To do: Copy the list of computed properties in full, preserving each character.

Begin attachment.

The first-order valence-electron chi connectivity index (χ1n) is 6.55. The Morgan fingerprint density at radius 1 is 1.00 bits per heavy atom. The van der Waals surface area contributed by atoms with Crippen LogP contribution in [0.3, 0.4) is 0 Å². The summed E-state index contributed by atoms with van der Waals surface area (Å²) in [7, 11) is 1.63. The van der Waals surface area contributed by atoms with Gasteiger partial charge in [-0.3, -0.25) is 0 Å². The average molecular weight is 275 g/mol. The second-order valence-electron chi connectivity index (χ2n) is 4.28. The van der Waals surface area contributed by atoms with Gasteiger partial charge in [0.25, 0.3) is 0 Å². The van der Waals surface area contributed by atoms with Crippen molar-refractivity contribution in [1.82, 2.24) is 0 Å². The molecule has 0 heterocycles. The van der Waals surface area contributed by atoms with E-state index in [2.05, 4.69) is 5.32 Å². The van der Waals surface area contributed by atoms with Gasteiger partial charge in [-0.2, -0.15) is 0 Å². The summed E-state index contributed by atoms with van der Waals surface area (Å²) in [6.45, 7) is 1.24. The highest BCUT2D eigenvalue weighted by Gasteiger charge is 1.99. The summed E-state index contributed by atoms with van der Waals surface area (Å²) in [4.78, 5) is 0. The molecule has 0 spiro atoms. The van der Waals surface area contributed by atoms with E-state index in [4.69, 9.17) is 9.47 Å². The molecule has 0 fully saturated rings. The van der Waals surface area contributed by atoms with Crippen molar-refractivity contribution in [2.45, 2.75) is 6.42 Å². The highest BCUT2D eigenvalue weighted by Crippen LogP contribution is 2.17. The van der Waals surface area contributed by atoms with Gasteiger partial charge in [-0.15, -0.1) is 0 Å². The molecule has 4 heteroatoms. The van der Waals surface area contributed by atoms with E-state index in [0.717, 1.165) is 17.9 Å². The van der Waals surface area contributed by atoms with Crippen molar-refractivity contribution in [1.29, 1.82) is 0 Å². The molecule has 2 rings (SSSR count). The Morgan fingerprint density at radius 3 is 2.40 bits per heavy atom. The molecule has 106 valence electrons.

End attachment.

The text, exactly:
The first-order valence-electron chi connectivity index (χ1n) is 6.55. The Morgan fingerprint density at radius 1 is 1.00 bits per heavy atom. The van der Waals surface area contributed by atoms with Crippen LogP contribution in [0.3, 0.4) is 0 Å². The summed E-state index contributed by atoms with van der Waals surface area (Å²) in [7, 11) is 1.63. The van der Waals surface area contributed by atoms with Gasteiger partial charge in [-0.3, -0.25) is 0 Å². The average molecular weight is 275 g/mol. The second-order valence-electron chi connectivity index (χ2n) is 4.28. The van der Waals surface area contributed by atoms with Gasteiger partial charge in [0.25, 0.3) is 0 Å². The van der Waals surface area contributed by atoms with Crippen molar-refractivity contribution in [1.82, 2.24) is 0 Å². The molecule has 0 heterocycles. The van der Waals surface area contributed by atoms with E-state index in [2.05, 4.69) is 5.32 Å². The van der Waals surface area contributed by atoms with Gasteiger partial charge in [-0.2, -0.15) is 0 Å². The summed E-state index contributed by atoms with van der Waals surface area (Å²) in [6.45, 7) is 1.24. The highest BCUT2D eigenvalue weighted by Gasteiger charge is 1.99. The summed E-state index contributed by atoms with van der Waals surface area (Å²) in [4.78, 5) is 0. The molecule has 0 spiro atoms. The van der Waals surface area contributed by atoms with E-state index in [4.69, 9.17) is 9.47 Å². The molecule has 0 fully saturated rings. The van der Waals surface area contributed by atoms with Crippen molar-refractivity contribution in [2.45, 2.75) is 6.42 Å². The highest BCUT2D eigenvalue weighted by Crippen LogP contribution is 2.17. The van der Waals surface area contributed by atoms with Gasteiger partial charge in [-0.15, -0.1) is 0 Å². The molecule has 4 heteroatoms. The van der Waals surface area contributed by atoms with E-state index in [0.717, 1.165) is 17.9 Å². The van der Waals surface area contributed by atoms with Crippen molar-refractivity contribution in [1.29, 1.82) is 0 Å². The molecule has 2 rings (SSSR count). The Morgan fingerprint density at radius 3 is 2.40 bits per heavy atom. The molecule has 106 valence electrons.